The development of intense purple cultivars began in 1985, when researchers took cuttings from these Zi Juan Camellia sinensis var. assamica trees in the forest and began growing them at the Yunnan Academy of Agricultural Sciences Tea Institute. Through a process of propagating and backcrossing these cuttings, they were able to selectively breed tea plants with a much more concentrated dark purple color. This new second-generation cultivar was also named Zi Juan after the original trees. Material from second-generation Zi Juan plants are typically reserved for making green tea instead of puer.
The rise of purple leaf puer
The Zi Juan cultivar produces buds that are a much darker purple than its forebears, even in the younger plants. Not only that, but a noticeable purple coloring persists even in the mature leaves, and the difference is obvious when placed side by side with a green tea plant. Like the ancestral purple leaf plants, this cultivar is particularly rich in the anthocyanins that cause the coloration. These flavonoid antioxidants have been highly touted for many health benefits, including their support of the immune system.
Puer cakes made exclusively from purple leaves are quite a new development. Our Jing Mai Teng La Zi Juan (Purple Tea Buds) and Zi Juan (Purple Tea Leaves) sheng puer cakes are made entirely from the leaves of the original Zi Juan variety. Since we first began seeing these purple cakes in 2006, enthusiasm for purple leaf teas has spread across continents.
In China, most purple leaves of any origin are still used to make sheng puer tea cakes as per tradition. However, as puer ripening techniques improve, some producers are starting to make shu puer with them. In Kenya, much of the purple leaf crops grown there are made into black tea, and the Japanese “Sunrouge” cultivar is processed as a green.
Genetics and environmental factors
People originally thought that the production of purple leaves was dependent on soil conditions. However, scientists have since discovered that this trait has a heritable genetic basis that is also affected by environmental conditions. In the Zi Juan cultivar, the purple coloration is produced by the upregulation of a transcription factor that helps control the levels of anthocyanins present. Exposing the plant to cooler temperatures and longer periods of light exposure seems to encourage the upregulation of this transcription factor. This leads to greater accumulation of anthocyanins in the leaves, turning them darker purple. These findings corroborate the traditional knowledge that purple leaf plants are found at higher elevations, where the temperatures are colder.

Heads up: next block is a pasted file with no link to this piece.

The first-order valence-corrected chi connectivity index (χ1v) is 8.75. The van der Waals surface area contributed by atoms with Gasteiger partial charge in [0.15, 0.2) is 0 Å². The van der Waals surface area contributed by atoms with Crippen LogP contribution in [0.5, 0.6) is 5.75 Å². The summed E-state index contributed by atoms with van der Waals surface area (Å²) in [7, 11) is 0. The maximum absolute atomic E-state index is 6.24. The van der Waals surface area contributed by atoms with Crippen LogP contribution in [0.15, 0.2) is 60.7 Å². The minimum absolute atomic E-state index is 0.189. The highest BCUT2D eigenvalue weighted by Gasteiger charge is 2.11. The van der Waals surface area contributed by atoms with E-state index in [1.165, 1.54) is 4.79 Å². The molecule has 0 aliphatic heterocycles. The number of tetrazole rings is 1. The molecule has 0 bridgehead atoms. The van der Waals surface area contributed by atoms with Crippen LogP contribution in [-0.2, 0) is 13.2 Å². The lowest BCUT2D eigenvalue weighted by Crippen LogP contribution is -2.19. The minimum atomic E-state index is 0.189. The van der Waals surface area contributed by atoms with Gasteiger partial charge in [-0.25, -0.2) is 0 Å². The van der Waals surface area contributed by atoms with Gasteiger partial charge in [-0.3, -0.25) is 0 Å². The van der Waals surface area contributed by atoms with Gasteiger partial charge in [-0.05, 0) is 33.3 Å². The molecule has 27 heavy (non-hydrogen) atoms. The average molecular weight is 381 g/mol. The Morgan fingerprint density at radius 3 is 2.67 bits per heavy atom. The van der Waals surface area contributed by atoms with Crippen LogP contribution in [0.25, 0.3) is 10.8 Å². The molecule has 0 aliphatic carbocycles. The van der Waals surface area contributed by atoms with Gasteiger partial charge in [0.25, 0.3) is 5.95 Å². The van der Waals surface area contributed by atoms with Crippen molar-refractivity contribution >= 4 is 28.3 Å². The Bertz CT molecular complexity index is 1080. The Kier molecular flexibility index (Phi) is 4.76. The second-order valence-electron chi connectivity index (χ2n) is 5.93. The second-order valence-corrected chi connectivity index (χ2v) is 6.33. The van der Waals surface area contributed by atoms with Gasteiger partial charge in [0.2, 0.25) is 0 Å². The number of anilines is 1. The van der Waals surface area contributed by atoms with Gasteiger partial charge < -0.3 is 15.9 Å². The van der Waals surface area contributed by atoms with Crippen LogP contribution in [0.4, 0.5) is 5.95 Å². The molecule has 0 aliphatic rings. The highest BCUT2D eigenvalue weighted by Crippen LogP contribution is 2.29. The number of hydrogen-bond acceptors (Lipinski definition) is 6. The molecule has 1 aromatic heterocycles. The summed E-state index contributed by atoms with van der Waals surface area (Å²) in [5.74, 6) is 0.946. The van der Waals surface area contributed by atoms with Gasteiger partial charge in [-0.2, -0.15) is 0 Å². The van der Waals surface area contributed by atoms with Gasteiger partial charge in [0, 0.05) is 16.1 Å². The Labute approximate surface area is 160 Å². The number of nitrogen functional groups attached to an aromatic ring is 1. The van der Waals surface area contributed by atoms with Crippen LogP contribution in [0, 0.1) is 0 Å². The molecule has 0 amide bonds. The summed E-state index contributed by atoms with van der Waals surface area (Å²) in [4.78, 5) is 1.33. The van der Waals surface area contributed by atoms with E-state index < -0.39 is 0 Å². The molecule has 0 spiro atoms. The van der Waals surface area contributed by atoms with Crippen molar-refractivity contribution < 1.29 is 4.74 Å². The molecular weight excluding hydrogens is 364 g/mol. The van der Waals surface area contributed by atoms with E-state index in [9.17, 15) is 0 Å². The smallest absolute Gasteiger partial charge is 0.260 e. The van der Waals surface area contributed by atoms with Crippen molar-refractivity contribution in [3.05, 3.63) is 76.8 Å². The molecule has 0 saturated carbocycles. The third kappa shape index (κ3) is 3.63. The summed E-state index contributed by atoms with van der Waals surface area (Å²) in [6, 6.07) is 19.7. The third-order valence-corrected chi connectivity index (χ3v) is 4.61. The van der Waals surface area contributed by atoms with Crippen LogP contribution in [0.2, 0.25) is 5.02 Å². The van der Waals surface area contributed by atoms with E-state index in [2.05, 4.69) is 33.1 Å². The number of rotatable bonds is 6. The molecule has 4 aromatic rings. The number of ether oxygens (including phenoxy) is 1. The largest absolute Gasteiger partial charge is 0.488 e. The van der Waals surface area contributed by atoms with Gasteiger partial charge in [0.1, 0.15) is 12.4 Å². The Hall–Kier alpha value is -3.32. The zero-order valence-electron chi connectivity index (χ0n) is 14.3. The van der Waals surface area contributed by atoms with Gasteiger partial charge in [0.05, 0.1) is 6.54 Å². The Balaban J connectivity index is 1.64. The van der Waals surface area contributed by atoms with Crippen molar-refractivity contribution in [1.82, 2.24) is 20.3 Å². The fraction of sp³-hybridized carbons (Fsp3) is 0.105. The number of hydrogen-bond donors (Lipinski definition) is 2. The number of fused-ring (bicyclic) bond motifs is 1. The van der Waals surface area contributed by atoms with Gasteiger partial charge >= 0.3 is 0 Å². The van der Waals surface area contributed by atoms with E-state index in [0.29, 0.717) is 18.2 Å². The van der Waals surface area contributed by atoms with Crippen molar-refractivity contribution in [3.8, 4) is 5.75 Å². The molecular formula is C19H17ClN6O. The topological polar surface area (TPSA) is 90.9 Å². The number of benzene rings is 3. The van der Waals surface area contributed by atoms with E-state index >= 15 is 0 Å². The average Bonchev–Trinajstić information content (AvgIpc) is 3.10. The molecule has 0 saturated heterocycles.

Many of these cultivars are developed not only for color, but for resistance to agricultural stresses like drought, pests, and temperature extremes. The production of extra anthocyanins appears to originally be one of the plant’s responses to such conditions, helping them survive such environmental challenges. If the high levels of anthocyanins make the plants better adapted to survive in our ever more unpredictable climate, it’s possible that purple cultivars will become quite valuable to tea farmers for more reasons than just their aesthetic, nutritional, and gastronomic qualities.
In the end, purple leaf tea is another one of those many cases where a natural variation is cultivated by humans and taken to an extreme. People have made tea using purple plants for thousands of years. However, intense purple cultivars like Zi Juan have only arisen in the past thirty years. It’s yet to be seen whether they will become more widely recognized and available, or remain a colorful oddity enjoyed only by the tea enthusiasts who seek them out.